The national data on the rate of medical negligence claims is too old to be relied upon: in 1995 the Professional Indemnity Review estimated that there were 230,000 preventable healthcare injuries each year and fewer than 2,000 negligence claims. Current Victorian data shows 3,500 serious adverse events reported annually and 250 negligence claims filed.

Nearly half of medical negligence claims are discontinued, i.e. they fail. This means that only about one to three percent of healthcare injuries are compensated.

Compared with similar countries that rely on the courts to determine compensation, Australia has a relatively high number of claims, but relatively little money goes to claimants.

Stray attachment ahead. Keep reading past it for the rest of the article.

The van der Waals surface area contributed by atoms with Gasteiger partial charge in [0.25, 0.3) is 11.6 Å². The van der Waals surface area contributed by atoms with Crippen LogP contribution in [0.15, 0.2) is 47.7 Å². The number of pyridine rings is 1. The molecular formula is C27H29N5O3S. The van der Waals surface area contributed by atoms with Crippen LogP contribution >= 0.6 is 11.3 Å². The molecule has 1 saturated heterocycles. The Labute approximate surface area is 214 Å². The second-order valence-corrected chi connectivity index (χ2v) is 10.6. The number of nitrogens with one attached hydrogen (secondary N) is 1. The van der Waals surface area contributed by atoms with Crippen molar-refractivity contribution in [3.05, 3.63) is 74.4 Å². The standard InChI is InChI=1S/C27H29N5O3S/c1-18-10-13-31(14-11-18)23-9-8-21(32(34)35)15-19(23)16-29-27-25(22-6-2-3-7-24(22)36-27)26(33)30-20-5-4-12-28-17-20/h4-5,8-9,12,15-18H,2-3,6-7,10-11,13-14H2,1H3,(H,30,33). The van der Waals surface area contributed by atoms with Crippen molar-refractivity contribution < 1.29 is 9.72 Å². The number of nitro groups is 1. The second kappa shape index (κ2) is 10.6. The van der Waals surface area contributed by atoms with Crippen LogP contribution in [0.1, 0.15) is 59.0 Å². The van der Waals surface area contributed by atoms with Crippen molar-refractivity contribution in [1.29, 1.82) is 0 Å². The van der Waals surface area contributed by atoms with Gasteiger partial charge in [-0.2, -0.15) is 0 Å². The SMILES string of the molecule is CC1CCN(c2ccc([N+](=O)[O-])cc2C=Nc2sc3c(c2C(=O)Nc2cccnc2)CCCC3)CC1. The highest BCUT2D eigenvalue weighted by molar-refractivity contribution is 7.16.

No-fault compensation scheme

The solution to this issue is to set up a national no-fault compensation scheme for people injured through healthcare, and leave the litigation system in place for people who need to sue for serious negligence-related healthcare injuries or death. There are many benefits:

  1. No-fault compensation schemes produce quick results – claims are usually processed within eight months, rather than five years or more.
  2. No-fault compensation schemes are relatively efficient, with 12-18 percent going on administrative costs and the rest going to compensation.
  3. No-fault compensation schemes are less stressful for all parties, and support a continuing relationship between the health provider and the patient, even if there has been an injury.
  4. No-fault compensation schemes allow hospitals and health professionals to apologise more readily with a reduced fear of litigation.
  5. Claims outcomes would be used to improve patient safety (instead of being subject to non-disclosure agreements, which is what occurs now when claims are settled out of court).